It’s been a busy week for Rep. Tom Tancredo.
Perhaps because of ongoing criticism about his one-trick-burro status on the presidential campaign trail, Tancredo this week decided to branch out by taking desultory potshots at gay rights and abortion. But his teensy-tiny heart just didn’t seem to be in it.
On Oct. 1, Tancredo spoke to New Hampshire Right to Life members about his decades-long opposition to abortion. He pontificated upon his morally stainless record of defending the unborn since he was elected to the Colorado legislature in’76, on and on, blah, blah…
And then, he just couldn’t resist.
From the New Hampshire Union Leader:
“Last night, [Tancredo] linked the pro-life cause to illegal immigration, which he said is driven, in part, by the need for more workers. The decline of American workers, he said, is related to the approximately 50 million abortions performed since the Supreme Court’s Roe v. Wade decision in 1973.”
To Tancredo, every fetal tadpole ostensibly represents an eventual employee who will stave off an undocumented Latino from stealing a coveted meatpacking plant job. If only more knocked-up teenagers considered this flawless logic when they were weighing their parental options, the world would no doubt be a better place: one filled with millions more unwanted white kids stuck in the unwanted jobs they refuse to perform even today.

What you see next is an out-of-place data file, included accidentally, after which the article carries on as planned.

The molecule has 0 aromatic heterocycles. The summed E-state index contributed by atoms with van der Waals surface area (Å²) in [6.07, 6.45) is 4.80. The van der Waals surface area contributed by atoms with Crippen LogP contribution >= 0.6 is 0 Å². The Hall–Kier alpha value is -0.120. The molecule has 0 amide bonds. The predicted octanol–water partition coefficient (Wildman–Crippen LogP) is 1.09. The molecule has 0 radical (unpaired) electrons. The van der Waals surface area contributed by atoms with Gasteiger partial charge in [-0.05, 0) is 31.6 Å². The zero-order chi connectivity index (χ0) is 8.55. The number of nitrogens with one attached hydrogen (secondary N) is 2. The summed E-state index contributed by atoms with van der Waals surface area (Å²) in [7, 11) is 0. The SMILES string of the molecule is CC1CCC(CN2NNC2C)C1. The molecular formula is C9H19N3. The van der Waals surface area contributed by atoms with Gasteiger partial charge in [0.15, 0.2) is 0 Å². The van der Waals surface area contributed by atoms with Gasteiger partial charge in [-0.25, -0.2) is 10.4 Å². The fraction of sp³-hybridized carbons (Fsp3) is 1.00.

A few days later, the Tancrazy Train pulled back into Iowa. On Oct. 5, he stationed himself on the steps of the Iowa Capitol, surrounded by a crowd of what the Des Moines Register estimated to be roughly 12 supporters. Before he was interrupted by a protester, Tancredo began preaching about the so-called sanctity of marriage to his gathered dozen. (Last month, an Iowa judge ruled that the state’s ban on gay marriage was unconstitutional, prompting a firestorm of debate here.)
As much as he would have liked to, Tancredo couldn’t seem to find a way to insert immigration into this debate. However, he did share another characteristically enlightening view: that allowing two people of the same sex to get married would no doubt fling wide the door to bigamy, polygamy and incest.
“It could happen,” he was quoted as saying.
In other news, Tancredo recently shifted his Iowa campaign headquarters from the college town of Ames to Clive, an affluent, white suburb of Des Moines. He’d been renting retail space along the main drag in Iowa State University’s Campustown, likely for its proximity to the overrated Republican Straw Poll.
This week, a visit to the former HQ confirmed the space is officially for rent; the only indicators that Tancredo had been there were a forlorn bumper sticker and the detritus of some sort of food product that had apparently been lobbed at the front window.
The origin and content of said food product was not immediately identifiable, so I snapped some photos and sought the expert advice of friends and other qualified professionals with liberal arts degrees. Their opinions are inconclusive:
“Yikes, that’s disgusting. I’m gonna have to go with tuna salad sandwich dipped in milk.”
“The last bite of a gyro?” (A sensible speculation, given the proximity of a popular late-night street-meat stand one block away.)
“It looks like an ice cream burrito. I think I see an onion and red and green peppers. Maybe the rest is sour cream? It has to be something Mexican, or it wouldn’t be as insulting.”
Thoughts? What are those chunks sticking to Tancredo’s window?